Rachmaninov & Mozart: Piano Concertos
Aldo Ciccolini (piano), London Philharmonic Orchestra, Yannick Nézet-Séguin
It is most pleasing that the LPO have chosen to release this CD containing a performance from each of Aldo Ciccolini’s last two concerts in London. The disc begins with a performance taken from the second of these two concerts; a concert to mark the 50th anniversary of the death of Sir Thomas Beecham, the founder of the London Philharmonic Orchestra. The concert began with Weber’s overture to Oberon and concluded with a performance of Schubert’s ‘Great’ C major symphony.¹
At the time this concert took place Aldo Ciccolini was a couple of months past his 86th-birthday. However age was not an issue; his fingers were fleet and perfectly controlled and his musical awareness as acute as ever. Whilst this concerto is performed with a sense of eagerness befitting of a much younger man, Ciccolini’s many years of experience can be heard to inform every note in this D minor piece. D minor is a relatively unusual key for Mozart.² There is a certain grimness in the first movement of this concerto, perhaps giving a glimpse of the grave. Nézet-Séguin’s relationship with the pianist is especially apparent in this movement, where the piano is initially brushed aside but then returns to lead the orchestra through several different keys, in the central development section, prior to the movements sombre ending. In the first, of three, appearances of the soloist in the Romance, Ciccolini’s sound floats aristocratically over the gently throbbing strings. Following the cadenza in the initially stormy third movement the performance ends more brightly in D major.
A hugely enjoyable recording of Mozart’s Piano Concerto No. 20 in D minor, K466 that not only brought back fond memories but to which I shall return frequently. It is certainly to be preferred to Ciccolini’s performance with the Orchester National de la Radiodiffusion Française under Constantin Silvestri.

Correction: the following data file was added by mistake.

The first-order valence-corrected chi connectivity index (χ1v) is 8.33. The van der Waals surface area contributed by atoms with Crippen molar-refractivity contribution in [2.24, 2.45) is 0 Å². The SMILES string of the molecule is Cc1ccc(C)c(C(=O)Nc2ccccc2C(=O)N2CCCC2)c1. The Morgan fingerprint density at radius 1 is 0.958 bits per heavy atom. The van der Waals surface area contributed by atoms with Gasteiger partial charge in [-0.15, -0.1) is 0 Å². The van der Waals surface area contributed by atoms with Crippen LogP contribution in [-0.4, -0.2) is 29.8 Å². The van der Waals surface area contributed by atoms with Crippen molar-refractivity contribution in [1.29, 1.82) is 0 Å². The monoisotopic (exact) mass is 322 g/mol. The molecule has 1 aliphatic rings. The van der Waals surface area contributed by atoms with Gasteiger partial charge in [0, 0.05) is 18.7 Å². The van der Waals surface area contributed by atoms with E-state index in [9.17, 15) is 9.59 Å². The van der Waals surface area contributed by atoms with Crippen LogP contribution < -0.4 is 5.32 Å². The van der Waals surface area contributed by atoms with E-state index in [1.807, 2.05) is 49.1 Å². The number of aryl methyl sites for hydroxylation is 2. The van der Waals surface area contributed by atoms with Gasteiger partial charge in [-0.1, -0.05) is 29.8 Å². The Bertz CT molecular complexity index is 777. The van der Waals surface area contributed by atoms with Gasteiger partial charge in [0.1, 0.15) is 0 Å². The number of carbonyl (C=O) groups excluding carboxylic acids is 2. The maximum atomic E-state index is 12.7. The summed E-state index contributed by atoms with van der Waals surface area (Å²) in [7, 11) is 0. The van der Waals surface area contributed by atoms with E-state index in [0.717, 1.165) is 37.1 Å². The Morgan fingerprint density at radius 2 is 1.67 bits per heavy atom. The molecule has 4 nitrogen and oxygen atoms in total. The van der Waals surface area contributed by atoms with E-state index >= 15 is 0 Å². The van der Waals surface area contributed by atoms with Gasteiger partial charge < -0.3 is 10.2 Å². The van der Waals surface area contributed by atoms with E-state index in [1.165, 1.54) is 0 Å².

The second concerto on the disc is Rachmaninov’s hugely popular Piano Concerto No. 2 in C minor, Op. 18 recorded in the Southbank Centre’s Royal Festival Hall on 12 October 2011, once again with Yannick Nézet-Séguin conducting the London Philharmonic. Not a work, I suspect, that many readers would associate with Ciccolini, who is perhaps best known for popularising the works of Eric Satie. This performance of the old war-horse is absorbing and unaffected. Ciccolini has no need to add decorations or intervene with anything novel or contrived. His style suits the Mozart work, and his beloved French music, extremely well but he is not someone that I would return to for Rachmaninov.³
So **** for the Mozart and *** for the Rachmaninov. This is a valuable addition to the catalogue and one that I can happily recommend to readers interested in the performances of, the much underrated, Aldo Ciccolini and to followers of the LPO. However, much as I admire Ciccolini I cannot help but wish that the LPO had chosen to release the whole of the ‘Beecham’ anniversary concert.
¹ If my memory serves me correctly, the second movement was delayed in starting when Nézet-Séguin caught sight of an usher removing a brief case from the auditorium!
² Later used by Mozart in the damnation scene in Don Giovanni and in his Requiem.
³ Perhaps my views were coloured by having listened to the composer himself playing the piano on an outstanding 1922 performance with the Philadelphia Orchestra conducted by Leopold Stokowski on Pristine Classical (to be reviewed shortly).